Certainly, the method of radiological analysis (MRI ADC mapping) provides only restricted information about edema type. However, not only the character of AQP4 reactive changes allows us to speculate that vasogenic edema was involved in pathophysiology of brain edema after decompressive craniectomy in our model. One mechanistic link is the character of pressure changes usually following surgical decompression. If the raised intracranial pressure is relieved by surgical opening of the cranial vault, the pressure gradient between blood vessels and brain parenchyma rapidly changes (21), possibly promoting vasogenic edema formation due to hydrostatic driving force (121, 122). Also changes in cerebral perfusion associated with deranged cerebrovascular autoregulation as seen in post-craniectomy patients (123–125) may lead to hyperemia and thus, to the enhanced vasogenic brain edema formation (19, 46). Notably hyperperfusion could be well correlated with the degree of brain edema amount measured on CT scans in clinical settings (126). Possibly this aspect provides a valid explanation for above mentioned discrepancy between our results and those provided by Tomura et al. In our model (other than in the study of Tomura and associates), extensive brain edema development after decompression was not restricted by meticulous control of blood pressure and subsequent hydrostatic gradient (16), leading to early, massive brain swelling (demonstrated by increased water content and external brain herniation, as previously reported) (20, 22). Possibly this uncontrolled brain edema development seen already 6 h posttrauma (20) lead to impaired neurological recovery and increased neuronal loss (22). These observations vary from reports of other groups reporting neuroprotective effects of experimental surgical decompression after TBI (14, 15, 127). Significant differences of the TBI model used (diffuse vs. focal trauma pattern) as well as differing injury severity may be quoted as reasons for the diverse conclusions of animal studies on decompressive craniectomy.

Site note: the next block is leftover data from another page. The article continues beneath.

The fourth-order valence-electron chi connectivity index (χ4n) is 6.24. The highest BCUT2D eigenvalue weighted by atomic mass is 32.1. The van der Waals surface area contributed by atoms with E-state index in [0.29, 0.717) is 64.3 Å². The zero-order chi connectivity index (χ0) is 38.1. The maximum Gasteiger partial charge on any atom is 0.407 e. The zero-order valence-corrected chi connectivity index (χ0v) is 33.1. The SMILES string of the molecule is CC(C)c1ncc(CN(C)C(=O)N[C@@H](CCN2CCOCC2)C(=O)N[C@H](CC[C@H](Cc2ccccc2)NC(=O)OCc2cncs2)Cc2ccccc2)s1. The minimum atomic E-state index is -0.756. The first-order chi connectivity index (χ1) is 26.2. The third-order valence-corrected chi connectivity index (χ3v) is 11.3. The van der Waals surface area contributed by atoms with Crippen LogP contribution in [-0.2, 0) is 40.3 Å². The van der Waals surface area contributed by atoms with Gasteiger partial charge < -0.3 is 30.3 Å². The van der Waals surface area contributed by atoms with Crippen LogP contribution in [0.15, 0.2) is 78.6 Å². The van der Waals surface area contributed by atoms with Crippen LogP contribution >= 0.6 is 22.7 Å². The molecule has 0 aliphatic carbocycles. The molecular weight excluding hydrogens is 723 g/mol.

Another important conclusion from our results is that the influence on AQP4 concentration caused by treatment modality differs according to the traumatized brain region [albeit one cannot exclude a bias, relying on difference in ANOVA power, as calculated post-hoc for analysis of contra- and ipsilateral hemispheres (128, 129)]. The laterality of posttraumatic changes in AQP4-level deserves particular attention. The different impact of head injury on AQP expression ipsi- and contralateral to trauma site has been analyzed in previous animal studies. In a rat TBI weight drop model, reduced AQP4 mRNA expression has been reported in the ipsilateral but not in the contralateral hemisphere (103). Also following controlled cortical impact in the rat, intensity and time course of AQP4 concentration differed between ipsi- and contralateral hemispheres and a decrease of AQP level in the lesion core parallel with an increase in the penumbra zone was described (104). Furthermore, the problem of inhomogenous AQP4 expression across the traumatized brain has been closely approached in several studies. A clear difference between trauma epicenter (AQP4 reduction) and penumbra zone (AQP4 increase) could have been stated (103, 105, 130). A decrease in AQP4 level, that has been attributed to the necrotic transformation of the core of contused area (105, 131) fits well to our observation: As reported previously, a vast area of ipsilateral cortex in our model was affected by necrotic changes and hemorrhagic contusion, most prominent in the trauma + craniectomy group (22). The following upregulation of AQP4 level may be blunted by the severe loss of AQP4 expressing cells, which is more abundant in the ipsilateral hemisphere, while the contralateral viable tissue, remote to the injury epicenter is able to execute this compensatory mechanism in less restricted way. This hypothesis is further supported by studies targeted strictly on the contralateral brain tissue, since early (<24 h) AQP4 overexpression in a rat model of severe TBI could be seen in the cortex contralateral to injury site (132). Also Zhang and associates describe the difference between ipsi- and contralateral hemispheres considering molecular response and emphasize delayed dynamics of AQP4 peak in areas contralateral to injury (75).